Yes, I guess you are from where I sit. For all the problems and issues one can have with the idea of the rule of law, it is, as others in this thread already noted, also the only reason we have developed far enough as societies to even have these discussions in the first place. I am a big believer in the rule of law, so long as the law is applied to all equally, evenly, and fairly, and not as a tool to bludgeon those with less power by the more powerful. The idea of the rule of law is to replace the rule of might make right, that being said of course those with power are going to want to try and game things to their advantage, that is human nature, which is why one not only needs to make/write good law one must also make sure it is applied to all evenly if one is to have any real hope for justice to exist, or perhaps I should more properly say sustained justice, for other ways allow for flashes of justice, but to have it as a sustained existence requires the existence of equality under/of the rule of law as a necessary framework element for it to inhabit.

    I agree that the rule of law alone is not justice, it takes more than that for true justice to exist. However, I do believe from all I have ever seen, read, learned and experienced in my life that for it to be a sustained reality in human societies it requires the framework of the rule of law, with sensible laws written for the benefit of human beings applied equally and fairly to all regardless of station in life. I also believe that those unable to see this really do threaten the chances for sustained justice to exist, after all one can with the best of intentions and meaning still do incredible harm, this is also a sad reality of human existence/nature. Do I think we are currently at that place I would call a just society? No, but I do think we are trying to get there (as with everything else there are ebbs and flows, but overall, I see in human history more gaining than losing when it comes to this concept) and the tools to make it more likely to happen have been developed, not least of which is the information technology tools of the modern media world ( from radio through to the internet, making what was far and distant in the mind even when it was the next town over let alone the next country/continent over become real to the average person and making out of sight out of mind far more difficult to either happen naturally or be fostered by those with power not wishing to lose it via change), which when combined with the clear transformation of the very nature of power that the information age brings to the industrial age old power structures it is replacing.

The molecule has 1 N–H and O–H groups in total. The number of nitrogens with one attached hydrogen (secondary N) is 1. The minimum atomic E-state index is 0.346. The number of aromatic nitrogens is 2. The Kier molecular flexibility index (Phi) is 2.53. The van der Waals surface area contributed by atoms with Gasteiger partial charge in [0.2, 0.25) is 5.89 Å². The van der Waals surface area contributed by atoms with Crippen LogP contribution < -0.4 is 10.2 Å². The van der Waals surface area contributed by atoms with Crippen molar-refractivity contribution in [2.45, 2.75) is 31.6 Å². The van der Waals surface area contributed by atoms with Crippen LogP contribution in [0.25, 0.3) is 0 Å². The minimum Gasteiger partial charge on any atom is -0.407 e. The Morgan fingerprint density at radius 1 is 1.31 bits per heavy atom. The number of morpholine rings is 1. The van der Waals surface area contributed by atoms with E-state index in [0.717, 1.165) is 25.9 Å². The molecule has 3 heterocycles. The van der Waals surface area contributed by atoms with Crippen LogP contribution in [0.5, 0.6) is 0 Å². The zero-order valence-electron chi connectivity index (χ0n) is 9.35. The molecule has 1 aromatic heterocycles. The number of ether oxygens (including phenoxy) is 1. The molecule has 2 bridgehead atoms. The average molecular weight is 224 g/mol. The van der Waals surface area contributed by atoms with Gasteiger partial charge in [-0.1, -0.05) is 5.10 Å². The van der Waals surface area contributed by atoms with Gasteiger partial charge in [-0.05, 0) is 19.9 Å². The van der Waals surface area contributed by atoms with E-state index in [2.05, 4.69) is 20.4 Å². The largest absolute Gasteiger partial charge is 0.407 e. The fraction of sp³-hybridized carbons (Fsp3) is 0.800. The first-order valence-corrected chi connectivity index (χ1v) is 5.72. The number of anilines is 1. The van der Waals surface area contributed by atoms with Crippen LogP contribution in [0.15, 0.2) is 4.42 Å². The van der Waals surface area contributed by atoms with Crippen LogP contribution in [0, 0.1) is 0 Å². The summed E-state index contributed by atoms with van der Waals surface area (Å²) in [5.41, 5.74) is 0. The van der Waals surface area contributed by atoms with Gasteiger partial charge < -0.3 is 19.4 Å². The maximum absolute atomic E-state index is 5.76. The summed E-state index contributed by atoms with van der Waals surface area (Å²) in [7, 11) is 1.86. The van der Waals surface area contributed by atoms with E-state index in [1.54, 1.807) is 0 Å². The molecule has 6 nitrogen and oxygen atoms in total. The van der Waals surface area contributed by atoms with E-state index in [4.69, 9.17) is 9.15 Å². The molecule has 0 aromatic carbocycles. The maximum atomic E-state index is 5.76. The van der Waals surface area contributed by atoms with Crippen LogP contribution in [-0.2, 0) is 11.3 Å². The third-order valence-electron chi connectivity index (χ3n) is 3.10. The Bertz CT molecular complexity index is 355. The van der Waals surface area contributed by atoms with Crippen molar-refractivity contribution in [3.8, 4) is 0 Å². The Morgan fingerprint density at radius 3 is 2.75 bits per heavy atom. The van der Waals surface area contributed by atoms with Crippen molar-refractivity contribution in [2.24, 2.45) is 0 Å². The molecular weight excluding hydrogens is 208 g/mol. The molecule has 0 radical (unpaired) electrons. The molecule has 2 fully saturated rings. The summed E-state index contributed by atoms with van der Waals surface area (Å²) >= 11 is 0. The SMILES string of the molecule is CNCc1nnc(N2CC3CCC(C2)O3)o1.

The rule of law is one of the most important tools humanity has developed for creating a reality where one’s worth is not simply defined by one’s birth, station in life, or wealth/power accumulated in life. Like all tools though it is inherently neutral, it is how it is used that defined its morality, and the inherent problem with powerful tools is that they can as easily do powerful harm as powerful good, and how each is defined is inherently a subjective definition. Which is another reason for the need for the rule of law to be applied equally without exception, because only when those with power must accept that they are as bound to societal standards/rules/protocols as those without any power will justice, sustained justice, have any chance at existing in human affairs, or so it seems to me.